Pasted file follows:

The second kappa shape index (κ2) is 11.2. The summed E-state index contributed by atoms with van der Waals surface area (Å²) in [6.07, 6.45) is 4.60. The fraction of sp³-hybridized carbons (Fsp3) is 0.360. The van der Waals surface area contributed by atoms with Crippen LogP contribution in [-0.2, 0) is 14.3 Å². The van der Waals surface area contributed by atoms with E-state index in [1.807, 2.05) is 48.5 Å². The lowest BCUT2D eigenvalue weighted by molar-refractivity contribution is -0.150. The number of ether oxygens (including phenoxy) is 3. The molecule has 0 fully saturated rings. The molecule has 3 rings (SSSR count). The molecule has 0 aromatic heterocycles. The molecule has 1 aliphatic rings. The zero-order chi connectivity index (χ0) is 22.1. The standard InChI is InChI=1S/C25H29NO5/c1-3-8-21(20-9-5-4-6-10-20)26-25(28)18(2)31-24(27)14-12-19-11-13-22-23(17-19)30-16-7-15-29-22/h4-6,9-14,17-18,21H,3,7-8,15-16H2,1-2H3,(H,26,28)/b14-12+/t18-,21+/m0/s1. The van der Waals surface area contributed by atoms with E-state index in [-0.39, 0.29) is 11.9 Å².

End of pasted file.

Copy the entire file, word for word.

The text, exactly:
The second kappa shape index (κ2) is 11.2. The summed E-state index contributed by atoms with van der Waals surface area (Å²) in [6.07, 6.45) is 4.60. The fraction of sp³-hybridized carbons (Fsp3) is 0.360. The van der Waals surface area contributed by atoms with Crippen LogP contribution in [-0.2, 0) is 14.3 Å². The van der Waals surface area contributed by atoms with E-state index in [1.807, 2.05) is 48.5 Å². The lowest BCUT2D eigenvalue weighted by molar-refractivity contribution is -0.150. The number of ether oxygens (including phenoxy) is 3. The molecule has 0 fully saturated rings. The molecule has 3 rings (SSSR count). The molecule has 0 aromatic heterocycles. The molecule has 1 aliphatic rings. The zero-order chi connectivity index (χ0) is 22.1. The standard InChI is InChI=1S/C25H29NO5/c1-3-8-21(20-9-5-4-6-10-20)26-25(28)18(2)31-24(27)14-12-19-11-13-22-23(17-19)30-16-7-15-29-22/h4-6,9-14,17-18,21H,3,7-8,15-16H2,1-2H3,(H,26,28)/b14-12+/t18-,21+/m0/s1. The van der Waals surface area contributed by atoms with E-state index in [-0.39, 0.29) is 11.9 Å².